Nothing to Gloat at for Iran Neighbors: Zangeneh2018-05-19Iranian Minister of Petroleum Bijan Zangeneh said: “None of Iran’s neighbors must relish their neighbor’s hardships. Everyone may face hardships. When a country is gripped by difficulties, others must not gloat at their trouble. We are Muslims. Tongue-lashing is more devastating that swords. This (condition) will also pass by.”
Speaking to reporters following signature of a heads of agreement between the National Iranian South Oil Company (NISOC) and a consortium of international companies, known as Pergas, for development of Iran’s Karanj Oilfield, Mr. Zangeneh touched on Total’s possible pullout from the development of South Pars Phase 11 project, and said: “According to the contract, the company has announced it would begin the withdrawal process if it cannot secure a waiver from U.S. sanctions.”
Total signed a contract in 2017 to develop phase 11 of Iran’s South Pars field with an initial investment of $1 billion.
He said: “If Total fails to secure the waiver from the US, the Chinese National Petroleum Company (CNPC) will take over its stake in the project.”
The official further said in case CNPC pulled out of the deal, too, the other party of the contract, Iran’s Petropars, would replace it as the major developer of the project.
Asked whether Total would be fined for pulling out of the deal, Zangeneh said: “There is no discussion of fining, but the amount Total has invested in the project so far will not be repaid to it for now.”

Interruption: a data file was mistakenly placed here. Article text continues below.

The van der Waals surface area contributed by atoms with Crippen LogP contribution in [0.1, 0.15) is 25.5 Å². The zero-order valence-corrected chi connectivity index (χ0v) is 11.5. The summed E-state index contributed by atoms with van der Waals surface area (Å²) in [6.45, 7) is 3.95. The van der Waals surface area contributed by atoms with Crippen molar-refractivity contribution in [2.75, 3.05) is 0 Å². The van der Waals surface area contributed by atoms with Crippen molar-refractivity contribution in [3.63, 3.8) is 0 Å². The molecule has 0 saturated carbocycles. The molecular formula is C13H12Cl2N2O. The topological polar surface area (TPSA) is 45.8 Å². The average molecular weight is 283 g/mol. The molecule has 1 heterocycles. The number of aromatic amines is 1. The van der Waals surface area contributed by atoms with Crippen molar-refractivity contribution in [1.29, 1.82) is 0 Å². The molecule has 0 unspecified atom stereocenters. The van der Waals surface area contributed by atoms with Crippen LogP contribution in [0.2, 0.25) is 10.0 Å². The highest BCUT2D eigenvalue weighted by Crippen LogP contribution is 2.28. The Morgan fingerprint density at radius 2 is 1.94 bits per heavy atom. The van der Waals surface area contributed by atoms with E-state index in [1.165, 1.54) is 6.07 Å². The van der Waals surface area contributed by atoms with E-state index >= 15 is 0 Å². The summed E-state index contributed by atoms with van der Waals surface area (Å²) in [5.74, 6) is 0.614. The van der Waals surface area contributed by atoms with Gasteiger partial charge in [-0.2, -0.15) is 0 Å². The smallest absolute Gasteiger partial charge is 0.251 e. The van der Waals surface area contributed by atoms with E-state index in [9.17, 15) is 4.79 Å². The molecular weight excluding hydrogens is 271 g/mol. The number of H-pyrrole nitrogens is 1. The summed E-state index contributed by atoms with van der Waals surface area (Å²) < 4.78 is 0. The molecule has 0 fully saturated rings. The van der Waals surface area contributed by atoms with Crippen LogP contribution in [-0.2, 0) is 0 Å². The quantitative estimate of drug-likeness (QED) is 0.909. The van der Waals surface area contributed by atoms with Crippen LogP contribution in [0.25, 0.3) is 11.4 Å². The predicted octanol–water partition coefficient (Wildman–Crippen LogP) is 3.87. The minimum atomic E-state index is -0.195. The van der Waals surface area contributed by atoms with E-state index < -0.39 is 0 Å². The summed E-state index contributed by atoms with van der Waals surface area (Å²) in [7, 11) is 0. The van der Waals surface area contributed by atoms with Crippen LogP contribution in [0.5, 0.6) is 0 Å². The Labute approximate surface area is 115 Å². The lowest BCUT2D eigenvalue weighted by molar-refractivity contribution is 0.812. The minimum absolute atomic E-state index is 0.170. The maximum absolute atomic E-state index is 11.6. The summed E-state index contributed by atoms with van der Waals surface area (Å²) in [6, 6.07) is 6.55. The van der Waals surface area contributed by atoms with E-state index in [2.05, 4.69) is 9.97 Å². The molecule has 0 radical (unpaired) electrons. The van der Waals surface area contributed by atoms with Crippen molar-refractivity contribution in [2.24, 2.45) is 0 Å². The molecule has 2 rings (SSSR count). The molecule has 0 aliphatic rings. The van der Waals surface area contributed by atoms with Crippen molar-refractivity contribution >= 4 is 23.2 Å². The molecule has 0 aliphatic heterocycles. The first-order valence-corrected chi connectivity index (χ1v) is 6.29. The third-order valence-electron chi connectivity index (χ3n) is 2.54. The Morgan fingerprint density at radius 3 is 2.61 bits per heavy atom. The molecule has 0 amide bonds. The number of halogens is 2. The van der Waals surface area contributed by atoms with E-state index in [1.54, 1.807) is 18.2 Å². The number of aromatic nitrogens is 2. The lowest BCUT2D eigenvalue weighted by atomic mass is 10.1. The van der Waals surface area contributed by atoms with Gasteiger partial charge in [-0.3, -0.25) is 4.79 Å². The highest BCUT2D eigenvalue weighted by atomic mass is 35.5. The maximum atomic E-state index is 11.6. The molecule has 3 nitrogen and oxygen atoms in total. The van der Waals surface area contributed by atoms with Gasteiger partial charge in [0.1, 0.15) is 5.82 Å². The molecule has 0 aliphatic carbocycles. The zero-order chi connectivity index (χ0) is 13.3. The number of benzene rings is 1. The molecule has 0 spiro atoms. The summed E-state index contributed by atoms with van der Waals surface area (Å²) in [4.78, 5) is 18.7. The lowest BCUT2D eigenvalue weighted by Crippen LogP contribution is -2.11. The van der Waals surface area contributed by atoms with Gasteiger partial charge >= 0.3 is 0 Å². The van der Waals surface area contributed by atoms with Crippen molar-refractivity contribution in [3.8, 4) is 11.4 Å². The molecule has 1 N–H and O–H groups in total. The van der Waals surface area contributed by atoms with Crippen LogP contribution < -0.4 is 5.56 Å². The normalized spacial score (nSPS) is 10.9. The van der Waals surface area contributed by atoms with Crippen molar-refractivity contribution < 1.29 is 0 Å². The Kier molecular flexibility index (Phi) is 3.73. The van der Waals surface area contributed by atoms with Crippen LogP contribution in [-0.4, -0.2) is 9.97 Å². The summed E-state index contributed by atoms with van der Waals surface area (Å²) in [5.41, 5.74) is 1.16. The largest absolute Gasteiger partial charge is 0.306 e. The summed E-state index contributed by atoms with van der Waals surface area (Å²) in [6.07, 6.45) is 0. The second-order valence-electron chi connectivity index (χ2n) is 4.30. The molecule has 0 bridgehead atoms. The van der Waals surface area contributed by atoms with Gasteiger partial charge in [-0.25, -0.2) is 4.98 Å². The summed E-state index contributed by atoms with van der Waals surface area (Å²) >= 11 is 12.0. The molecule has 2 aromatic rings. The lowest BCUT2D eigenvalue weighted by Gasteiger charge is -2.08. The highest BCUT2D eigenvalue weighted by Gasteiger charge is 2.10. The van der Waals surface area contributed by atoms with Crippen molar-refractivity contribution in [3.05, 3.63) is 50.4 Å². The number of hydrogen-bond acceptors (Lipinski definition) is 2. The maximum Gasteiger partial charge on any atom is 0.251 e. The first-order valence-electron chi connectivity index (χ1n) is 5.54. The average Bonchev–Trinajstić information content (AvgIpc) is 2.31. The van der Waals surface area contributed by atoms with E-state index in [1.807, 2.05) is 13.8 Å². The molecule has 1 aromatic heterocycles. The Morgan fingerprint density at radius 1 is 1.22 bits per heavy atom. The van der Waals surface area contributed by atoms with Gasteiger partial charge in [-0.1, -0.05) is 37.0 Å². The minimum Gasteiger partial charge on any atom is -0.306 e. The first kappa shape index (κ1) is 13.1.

He said CPNC and Petropars are capable of developing the project’s first phase which is natural gas production, “therefore, the project will certainly not be halted.”
“Regarding the dialogues with the Pergas Consortium, I am not worried about financing and procurement of equipment and items for development of the field by the consortium,” he went on to add.
Gas Exports to Iraq
Speaking of Iraq’s political development and its impact on Iran’s gas flow to its neighbor, Zangeneh said, “Whatever party that takes power in Iraq would need gas because it would benefit the country.”
Iraq is supplying most of its need for gas at a relatively high price while importing from Iran would cost less than half for the OPEC member oil producer.
Regarding oil swap with Kirkuk, he said the swap operation had not started yet but it would benefit both countries.
Asked about South Pars Oil Layer development, he said: “For the time being, less must be said and options had better not been revealed.”
“Up until last year, OPEC members viewed the prices of oil at $60 to $65 per barrel as suitable,” the Iranian Minister of Petroleum added.